6 David Szalay Quotes That Will Make You Reevaluate What It Means To Be Human

The Man Booker Prize shortlist this year covers an impressive range of topics from murder to madness — but the novel by nominee David Szalay is about a topic that, on the surface, seems far less mysterious: masculinity. I mean, men have been at the center of history and literature for centuries, right? But somehow, in Szalay's masterful hands, the topic seems brand new again.

Szalay's novel, All That Man Is, is actually made up of nine short stories, each following a different protagonist. For the most part, the characters are unrelated, except that the elderly protagonist of the last story is the grandfather of the teenage protagonist of the first. Another neat little trick: the central character of each story is older than the one before it. That way, we see glimpses into each stage of a man's life — albeit in different places and situations.

In an interview with The Paris Review, David Szalay explained that he had been feeling disillusioned with the form of the novel, and enjoyed this new format in which he "didn't have to elaborate for the sake of elaboration, which is how it can sometimes feel to write a novel." Writing a series of shorter narratives gave him freedom to explore more fully his interest in masculinity, the ways in which people are all different, and the ways in which we are all the same. These six thought-provoking quotes on the human condition will definitely make you intrigued to read Szalay's novel.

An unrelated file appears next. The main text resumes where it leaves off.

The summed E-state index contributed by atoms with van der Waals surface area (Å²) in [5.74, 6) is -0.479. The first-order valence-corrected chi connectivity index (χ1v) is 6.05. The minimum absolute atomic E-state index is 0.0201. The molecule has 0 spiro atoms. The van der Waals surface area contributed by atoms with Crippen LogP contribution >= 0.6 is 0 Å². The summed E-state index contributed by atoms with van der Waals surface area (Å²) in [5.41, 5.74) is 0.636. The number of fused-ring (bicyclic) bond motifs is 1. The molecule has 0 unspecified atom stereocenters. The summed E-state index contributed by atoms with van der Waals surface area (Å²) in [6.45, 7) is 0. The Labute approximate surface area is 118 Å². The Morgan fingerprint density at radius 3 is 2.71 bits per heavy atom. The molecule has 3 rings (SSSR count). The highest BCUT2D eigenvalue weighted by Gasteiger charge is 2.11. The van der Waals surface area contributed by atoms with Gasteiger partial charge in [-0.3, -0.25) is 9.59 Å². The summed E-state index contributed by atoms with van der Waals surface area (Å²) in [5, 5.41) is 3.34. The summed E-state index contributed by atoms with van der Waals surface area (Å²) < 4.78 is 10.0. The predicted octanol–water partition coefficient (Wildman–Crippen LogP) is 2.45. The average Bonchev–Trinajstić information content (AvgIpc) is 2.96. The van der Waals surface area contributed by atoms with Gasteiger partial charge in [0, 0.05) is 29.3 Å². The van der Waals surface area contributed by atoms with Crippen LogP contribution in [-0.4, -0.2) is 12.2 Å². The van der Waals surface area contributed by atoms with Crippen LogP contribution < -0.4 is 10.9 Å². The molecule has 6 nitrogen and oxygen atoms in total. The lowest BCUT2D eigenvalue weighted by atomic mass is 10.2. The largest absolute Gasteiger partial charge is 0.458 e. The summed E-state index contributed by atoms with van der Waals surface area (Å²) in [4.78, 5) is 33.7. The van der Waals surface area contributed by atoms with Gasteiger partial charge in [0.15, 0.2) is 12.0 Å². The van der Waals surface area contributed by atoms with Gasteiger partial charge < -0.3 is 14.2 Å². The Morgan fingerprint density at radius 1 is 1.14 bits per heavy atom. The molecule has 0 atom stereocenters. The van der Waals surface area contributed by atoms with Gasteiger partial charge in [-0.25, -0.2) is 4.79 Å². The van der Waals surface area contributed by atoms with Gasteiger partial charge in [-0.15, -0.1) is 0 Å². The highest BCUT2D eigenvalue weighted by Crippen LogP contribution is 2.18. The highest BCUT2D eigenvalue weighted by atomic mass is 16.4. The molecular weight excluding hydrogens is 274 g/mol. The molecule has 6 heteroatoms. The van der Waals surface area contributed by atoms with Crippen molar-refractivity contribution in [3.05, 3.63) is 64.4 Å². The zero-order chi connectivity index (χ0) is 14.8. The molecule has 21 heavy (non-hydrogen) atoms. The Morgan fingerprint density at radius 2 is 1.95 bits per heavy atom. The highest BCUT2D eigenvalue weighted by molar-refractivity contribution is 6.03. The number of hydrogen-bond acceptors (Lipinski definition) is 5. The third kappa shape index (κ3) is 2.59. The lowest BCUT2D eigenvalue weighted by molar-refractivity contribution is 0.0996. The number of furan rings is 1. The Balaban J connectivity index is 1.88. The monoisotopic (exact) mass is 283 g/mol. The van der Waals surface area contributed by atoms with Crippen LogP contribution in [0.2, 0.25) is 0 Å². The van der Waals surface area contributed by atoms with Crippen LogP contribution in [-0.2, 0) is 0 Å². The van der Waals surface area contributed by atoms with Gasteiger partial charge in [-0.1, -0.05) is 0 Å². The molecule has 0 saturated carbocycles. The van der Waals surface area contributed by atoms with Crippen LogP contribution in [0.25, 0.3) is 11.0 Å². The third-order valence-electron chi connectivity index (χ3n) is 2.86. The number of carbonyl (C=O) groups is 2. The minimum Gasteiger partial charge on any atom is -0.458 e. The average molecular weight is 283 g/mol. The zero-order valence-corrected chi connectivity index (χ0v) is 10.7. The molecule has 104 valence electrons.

1. "Masculinity does seem to have a habit of finding itself in crisis: it could be argued that The Iliad depicts a crisis of masculinity perplexing the men of the Aegean three-thousand years ago. While nearer our own time, Shakespeare was clearly grappling with a cultural shift that entailed its own crisis of masculinity ... in an age when to be ‘a man’ was still more or less synonymous with being a soldier – someone good with swords, not words – this caused Shakespeare some moments of unhappy self-contemplation ... In short, I don’t know whether or not masculinity is permanently, or just cyclically, in crisis – but I doubt that a sense of crisis is anything new."

— David Szalay in an interview with Penguin

2. "The passing of time. That is what is eternal, that is what has no end. And it shows itself only in the effect it has on everything else, so that everything else embodies, in its own impermanence, the one thing that never ends. Which would seem to be an extraordinary paradox."

— David Szalay, All That Man Is

3. "[The stories] are all part of this process of . . . just life, time, and aging, and all of that. Everyone is going through it, even though we all feel that we’re going through it alone ... But somehow the fact that everyone is going through it, ­inescapably and simultaneously . . . there is something positive about that."

— David Szalay in The Paris Review

4. "I think that there are differences in the way men and women experience the world – that seems to me like a statement of the obvious. On the other hand, there are, equally obviously, any number of shared perspectives as well. I don’t think we ‘see the world’ in just one way – or one of two ways. There seems to be more going on than that."

— David Szalay in an interview with Penguin

5. "But somehow you take something emotionally from writing the book, from the process of writing the book. It changes you. Writing the book changes you. At the end of the process, you’re not where you were at the beginning."

— David Szalay in The Paris Review

6. "We all think we're special — we're all the fucking same."

— David Szalay, All That Man Is